Most folks would think by the end of September hummingbirds would be long gone from the valleys of western Montana, but not so. There is one species that occasionally shows in late fall — only 33 times, according to the Montana Natural Heritage database — and that’s the Anna’s hummingbird.
I had a juvenile show as a new yard bird on Sept. 29 during the early snowstorm that blanketed much of the west side of the Rocky Mountains and gave the Upper Clark Fork valley 2 to 3 inches of snow. The juvenile reappeared on Sept. 30 and Oct. 2. On Oct. 7 we briefly had an adult female at our feeder. The female has continued to show on and off and was last seen Oct. 23.
Most of the 33 observations in the database were made in September, October, a few in November and one record in December. There is also a February observation. There was one record in 2015, none in 2016 or 2017, and one in 2018. To have both a juvenile and an adult female at our home this fall is indeed rare.
The adult male can be separated from other hummingbirds by a short straight bill, red crown and throat, which sometimes appears black in poor light. They also have a white eyebrow that extends down the side of the head to the neck. The back is green, the belly gray. The tail extends beyond the blackish wings. The female has a red central throat patch, white over the eye, and a grayish belly. Juveniles are short-billed and grayish with green spots. They also have the white above the eye.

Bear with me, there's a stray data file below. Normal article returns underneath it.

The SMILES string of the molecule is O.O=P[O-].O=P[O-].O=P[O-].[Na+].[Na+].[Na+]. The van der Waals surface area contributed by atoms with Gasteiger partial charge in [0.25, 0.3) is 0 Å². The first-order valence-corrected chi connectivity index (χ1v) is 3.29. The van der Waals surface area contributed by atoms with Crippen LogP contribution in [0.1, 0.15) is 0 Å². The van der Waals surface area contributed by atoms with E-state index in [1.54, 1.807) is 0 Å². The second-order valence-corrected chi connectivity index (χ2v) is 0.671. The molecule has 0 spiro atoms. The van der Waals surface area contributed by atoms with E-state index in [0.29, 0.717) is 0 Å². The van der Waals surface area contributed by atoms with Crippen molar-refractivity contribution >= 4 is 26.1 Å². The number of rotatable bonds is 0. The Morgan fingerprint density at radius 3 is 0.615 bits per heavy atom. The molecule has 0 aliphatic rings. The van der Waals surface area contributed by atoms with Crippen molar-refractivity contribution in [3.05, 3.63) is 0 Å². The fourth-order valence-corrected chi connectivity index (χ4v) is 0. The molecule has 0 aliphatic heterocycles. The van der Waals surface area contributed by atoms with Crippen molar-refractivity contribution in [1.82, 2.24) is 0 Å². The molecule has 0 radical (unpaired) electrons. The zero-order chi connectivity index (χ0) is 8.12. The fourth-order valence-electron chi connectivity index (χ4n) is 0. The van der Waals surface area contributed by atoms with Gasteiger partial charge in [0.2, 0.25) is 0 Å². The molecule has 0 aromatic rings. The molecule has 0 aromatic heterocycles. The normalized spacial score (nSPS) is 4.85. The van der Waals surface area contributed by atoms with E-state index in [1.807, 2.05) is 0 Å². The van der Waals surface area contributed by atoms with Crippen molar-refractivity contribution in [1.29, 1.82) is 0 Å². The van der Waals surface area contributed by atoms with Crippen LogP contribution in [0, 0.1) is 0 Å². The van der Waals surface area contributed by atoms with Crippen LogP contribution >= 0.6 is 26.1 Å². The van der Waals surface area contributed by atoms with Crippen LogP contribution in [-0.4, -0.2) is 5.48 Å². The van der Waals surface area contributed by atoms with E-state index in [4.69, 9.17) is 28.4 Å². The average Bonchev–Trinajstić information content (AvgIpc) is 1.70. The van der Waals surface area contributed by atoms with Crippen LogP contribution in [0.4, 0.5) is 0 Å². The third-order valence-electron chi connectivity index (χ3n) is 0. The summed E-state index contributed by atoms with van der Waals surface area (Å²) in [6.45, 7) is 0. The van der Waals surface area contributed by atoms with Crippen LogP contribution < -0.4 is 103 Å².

You have free articles remaining.
The photo with this article is of an adult male that I took Oct. 14, 2014, in Deer Lodge. The other photo is of a juvenile and the white above the eye is just visible.
Anna’s are year-round along the Pacific Coast from Washington to California with some migrating to Mexico in winter. Their summer range extends into most of California and the southwest edge of Nevada.
A few migrate north in spring along the coast of British Columbia into coastal Alaska. It is assumed that as these Anna’s migrate south to southern coastal areas and Mexico, a few get off course and end up in Montana. Most sightings are west of the Divide, as the mountains typically become a barrier for migrating farther east. Juveniles are found in Montana more often than adults. One theory as to why there are more juveniles is that this is their first journey south and it is easier for them to become lost. Another theory is that storms with prevailing winds out of the west or northwest probably cause them to drift inland as they fly south.
So next fall don’t be in a hurry to take your hummingbird feeder down. You just might get a good look at an Anna’s hummingbird! It’s a life bird for many who bird in Montana.